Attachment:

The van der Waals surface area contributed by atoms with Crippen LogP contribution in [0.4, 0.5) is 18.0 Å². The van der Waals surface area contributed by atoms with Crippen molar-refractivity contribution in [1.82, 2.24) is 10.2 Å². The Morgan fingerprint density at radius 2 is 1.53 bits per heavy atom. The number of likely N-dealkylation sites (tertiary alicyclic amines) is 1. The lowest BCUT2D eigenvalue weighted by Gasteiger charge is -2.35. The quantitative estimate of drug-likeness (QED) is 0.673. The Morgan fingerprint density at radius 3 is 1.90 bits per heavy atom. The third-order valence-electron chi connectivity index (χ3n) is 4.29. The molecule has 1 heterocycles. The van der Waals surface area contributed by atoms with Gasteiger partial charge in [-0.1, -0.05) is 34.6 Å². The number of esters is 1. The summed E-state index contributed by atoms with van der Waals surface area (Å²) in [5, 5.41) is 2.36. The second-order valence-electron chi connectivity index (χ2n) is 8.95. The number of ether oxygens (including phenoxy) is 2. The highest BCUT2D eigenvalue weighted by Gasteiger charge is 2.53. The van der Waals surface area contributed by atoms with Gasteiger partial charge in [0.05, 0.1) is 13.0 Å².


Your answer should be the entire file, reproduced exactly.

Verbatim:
The van der Waals surface area contributed by atoms with Crippen LogP contribution in [0.4, 0.5) is 18.0 Å². The van der Waals surface area contributed by atoms with Crippen molar-refractivity contribution in [1.82, 2.24) is 10.2 Å². The Morgan fingerprint density at radius 2 is 1.53 bits per heavy atom. The number of likely N-dealkylation sites (tertiary alicyclic amines) is 1. The lowest BCUT2D eigenvalue weighted by Gasteiger charge is -2.35. The quantitative estimate of drug-likeness (QED) is 0.673. The Morgan fingerprint density at radius 3 is 1.90 bits per heavy atom. The third-order valence-electron chi connectivity index (χ3n) is 4.29. The molecule has 1 heterocycles. The van der Waals surface area contributed by atoms with Gasteiger partial charge in [-0.1, -0.05) is 34.6 Å². The number of esters is 1. The summed E-state index contributed by atoms with van der Waals surface area (Å²) in [5, 5.41) is 2.36. The second-order valence-electron chi connectivity index (χ2n) is 8.95. The number of ether oxygens (including phenoxy) is 2. The highest BCUT2D eigenvalue weighted by Gasteiger charge is 2.53. The van der Waals surface area contributed by atoms with Gasteiger partial charge in [0.05, 0.1) is 13.0 Å².